It can be a tedious process, writing a novel. This one is a bitch, quite simply because the story has a history. A rich history. Sometimes I feel like I'm walking down every avenue I can find. The distance between that side street and the main road can be as short or as long as I like. But it needs to feel like a journey for me. The dead end shouldn't come so easily, for even dead ends lead to somewhere. Its just usually not a place we'd like to go or think about. Kind of like the street a friend of mine used to live on. We'd play basketball outside his house. Bouncing the ball through the street was nice, none of the other cars drove passed us. At the end of the block was a dense, unwelcoming forest. It was the type kids would get lost in... and you only hoped they ended up on the other side of the woods and not on the evening news.
When I write, I'm building the road as I go. There's the main street, where all of the action takes place. But then there are the alleyways and smaller avenues. You don't venture down those dark recesses alone... or at least you don't go down there without a weapon and a prayer. And then there is what lies beyond the darkness. It's a realm that cannot be merely looked at from the distance, but experienced. Some books will keep you on the main road. Some will veer you into the alleyways. And then there are those that force you through the fog, through the places you had not yet dreamed of.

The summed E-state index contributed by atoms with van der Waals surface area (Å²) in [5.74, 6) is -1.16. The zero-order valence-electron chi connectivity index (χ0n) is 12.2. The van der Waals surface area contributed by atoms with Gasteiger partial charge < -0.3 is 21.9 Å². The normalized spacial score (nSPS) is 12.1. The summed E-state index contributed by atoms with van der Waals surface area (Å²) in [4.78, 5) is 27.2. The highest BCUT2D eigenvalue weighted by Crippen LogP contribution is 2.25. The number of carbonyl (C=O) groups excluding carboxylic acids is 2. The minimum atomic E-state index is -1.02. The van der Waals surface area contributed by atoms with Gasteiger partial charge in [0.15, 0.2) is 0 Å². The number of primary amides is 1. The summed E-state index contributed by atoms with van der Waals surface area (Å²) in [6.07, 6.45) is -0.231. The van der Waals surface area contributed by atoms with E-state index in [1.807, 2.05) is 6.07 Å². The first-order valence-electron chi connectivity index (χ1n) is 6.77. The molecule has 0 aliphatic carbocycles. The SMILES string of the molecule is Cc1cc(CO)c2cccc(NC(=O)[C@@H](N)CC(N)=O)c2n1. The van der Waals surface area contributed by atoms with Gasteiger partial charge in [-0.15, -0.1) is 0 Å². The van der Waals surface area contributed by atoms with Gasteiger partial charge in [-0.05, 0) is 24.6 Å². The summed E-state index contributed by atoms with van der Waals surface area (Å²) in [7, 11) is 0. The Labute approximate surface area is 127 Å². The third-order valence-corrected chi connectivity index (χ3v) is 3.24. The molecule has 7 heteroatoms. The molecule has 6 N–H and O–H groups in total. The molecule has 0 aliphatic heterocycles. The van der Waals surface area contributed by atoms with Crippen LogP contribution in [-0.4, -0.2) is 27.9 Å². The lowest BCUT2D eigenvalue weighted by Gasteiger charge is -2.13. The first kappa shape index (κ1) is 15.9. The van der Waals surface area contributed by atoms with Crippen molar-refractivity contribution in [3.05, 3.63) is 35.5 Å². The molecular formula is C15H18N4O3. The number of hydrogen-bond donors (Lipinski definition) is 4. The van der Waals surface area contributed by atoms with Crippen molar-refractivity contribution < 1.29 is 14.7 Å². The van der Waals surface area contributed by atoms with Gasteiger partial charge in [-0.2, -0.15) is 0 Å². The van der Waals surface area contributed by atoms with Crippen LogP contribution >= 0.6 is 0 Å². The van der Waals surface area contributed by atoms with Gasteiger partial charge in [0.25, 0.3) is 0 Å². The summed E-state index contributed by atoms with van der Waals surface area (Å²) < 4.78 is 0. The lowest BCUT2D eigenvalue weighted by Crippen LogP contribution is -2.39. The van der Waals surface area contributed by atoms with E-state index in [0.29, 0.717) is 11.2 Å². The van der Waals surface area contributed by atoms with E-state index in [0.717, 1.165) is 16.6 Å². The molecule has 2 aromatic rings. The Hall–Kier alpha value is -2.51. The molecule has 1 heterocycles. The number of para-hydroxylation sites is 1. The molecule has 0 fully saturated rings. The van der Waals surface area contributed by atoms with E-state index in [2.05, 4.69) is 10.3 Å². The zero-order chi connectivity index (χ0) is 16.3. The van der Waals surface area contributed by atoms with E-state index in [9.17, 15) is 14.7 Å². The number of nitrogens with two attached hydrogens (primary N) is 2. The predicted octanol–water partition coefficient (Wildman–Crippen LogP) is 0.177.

Operation Dark Angel has been rewritten many times over. The picture above is the preliminary outline - post-its on top of post-its in a binder filled with more post-its. Now I'm working on a longer, revised outline that includes new characters and new subplots. The main road has pretty much stayed the same. A young girl grows up not knowing her true identity until she becomes of age. The side alleys and avenues have been revamped; I've made them darker and more sinister. Definitely bring a weapon. Leave the loved ones at home. As for those foggy parts, those forests that have no road or path to follow, they leave open-ended answers. It is where more stories are waiting to be told - maybe novellas, or an entirely new novel. Hell, why not a web series?
This is by far the longest and laborious part of writing the novel. That's only because I'm mapping out its potential while fleshing out the story itself. I can understand why most authors aim not to write out an outline at all. Something about losing the creative juices when working on the actual manuscript. I believe that's all hogwash. If you're creative, then an outline doesn't suppress that urge. Some authors just don't need to make one. Good for them. My mind is not as organized. I tend to develop new ideas faster than I can put them on paper... or on a word processor, in this case. My only option, then, is to outline and to walk through the world that is my novel in progress. This month will take longer than most because so many other life events are getting in the way. But, I'm working. I'm writing. The road will eventually end.